This is something I’m always striving for in my books. I won’t tell you which one (because spoilers!) but in one of my novels, nearly every clue you’d need to solve the mystery appears in the very first chapter. I love it when readers tell me that upon a second read, it was all right there.
A Jaw-Dropping Ending
Finally, I love a thriller with an ending that leaves me reeling. This doesn’t have to be a twist—although I do love a good twist!—but bottom line, I want to be left thinking about that ending for days. Without giving anything away, here are some YA thrillers with endings that have stuck with me: Allegedly by Tiffany D. Jackson, Sadie by Courtney Summers, The Cheerleaders by Kara Thomas, Complicit by Stephanie Kuehn, Dangerous Girls by Abigail Haas, We’ll Never Be Apart by Emiko Jean, and One Of Us Is Next by Karen M. McManus. Not to toot my own horn, but if you pick up Very Bad People, I can promise you the ending will stay with you. You may want to throw the book against the wall (muah ha ha) but you won’t forget what happens. For me, that’s essential.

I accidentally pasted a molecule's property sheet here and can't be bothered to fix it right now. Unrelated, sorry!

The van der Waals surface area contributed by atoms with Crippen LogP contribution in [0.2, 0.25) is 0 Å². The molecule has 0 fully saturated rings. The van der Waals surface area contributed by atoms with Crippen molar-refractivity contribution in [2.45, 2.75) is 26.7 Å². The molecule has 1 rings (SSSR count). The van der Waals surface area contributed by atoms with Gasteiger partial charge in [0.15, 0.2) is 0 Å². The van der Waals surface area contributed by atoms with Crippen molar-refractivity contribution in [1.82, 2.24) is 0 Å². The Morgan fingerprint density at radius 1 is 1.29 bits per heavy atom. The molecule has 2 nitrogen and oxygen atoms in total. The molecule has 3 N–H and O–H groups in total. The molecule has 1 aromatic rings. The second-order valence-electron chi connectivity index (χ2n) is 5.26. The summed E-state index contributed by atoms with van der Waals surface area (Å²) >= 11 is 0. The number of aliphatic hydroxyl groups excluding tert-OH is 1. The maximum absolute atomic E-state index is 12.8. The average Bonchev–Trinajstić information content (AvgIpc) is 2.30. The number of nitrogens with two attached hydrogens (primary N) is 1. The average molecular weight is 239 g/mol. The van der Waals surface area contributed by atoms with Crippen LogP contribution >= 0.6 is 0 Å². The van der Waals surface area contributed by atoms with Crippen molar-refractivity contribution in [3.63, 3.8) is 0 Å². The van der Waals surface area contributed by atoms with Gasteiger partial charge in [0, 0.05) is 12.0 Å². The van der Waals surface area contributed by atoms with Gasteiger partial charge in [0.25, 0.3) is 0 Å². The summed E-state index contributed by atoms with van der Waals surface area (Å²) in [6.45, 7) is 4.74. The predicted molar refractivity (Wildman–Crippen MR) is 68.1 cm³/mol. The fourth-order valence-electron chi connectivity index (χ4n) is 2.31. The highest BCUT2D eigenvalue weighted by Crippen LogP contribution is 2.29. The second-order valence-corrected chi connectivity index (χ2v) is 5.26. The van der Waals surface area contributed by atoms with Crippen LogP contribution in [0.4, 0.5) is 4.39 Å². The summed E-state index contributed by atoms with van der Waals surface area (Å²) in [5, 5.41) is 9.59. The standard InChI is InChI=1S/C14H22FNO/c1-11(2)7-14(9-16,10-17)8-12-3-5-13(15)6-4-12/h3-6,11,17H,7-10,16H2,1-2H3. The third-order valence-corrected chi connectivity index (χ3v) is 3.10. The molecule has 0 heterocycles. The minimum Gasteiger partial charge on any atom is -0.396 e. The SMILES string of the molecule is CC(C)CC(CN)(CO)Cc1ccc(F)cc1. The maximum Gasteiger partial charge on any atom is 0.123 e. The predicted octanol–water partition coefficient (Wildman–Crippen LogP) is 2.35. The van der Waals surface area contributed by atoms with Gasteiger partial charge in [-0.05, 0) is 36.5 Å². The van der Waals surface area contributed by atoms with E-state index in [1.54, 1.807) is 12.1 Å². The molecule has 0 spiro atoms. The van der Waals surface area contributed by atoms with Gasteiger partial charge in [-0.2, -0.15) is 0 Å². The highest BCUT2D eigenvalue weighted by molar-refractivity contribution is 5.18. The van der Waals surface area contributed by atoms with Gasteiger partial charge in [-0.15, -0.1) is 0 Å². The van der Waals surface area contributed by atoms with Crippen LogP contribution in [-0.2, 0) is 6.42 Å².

Kit Frick is a MacDowell fellow and ITW Thriller Award finalist from Pittsburgh, Pennsylvania. She studied creative writing at Sarah Lawrence College and received her MFA from Syracuse University. The author of the poetry collection A Small Rising Up in the Lungs and the young adult thrillers Before We Were Sorry (originally published as See All the Stars), All Eyes on Us, I Killed Zoe Spanos, and Very Bad People, Kit loves a good mystery but has only ever killed her characters. Honest.
Visit Kit online at KitFrick.com and on Twitter and Instagram @KitFrick.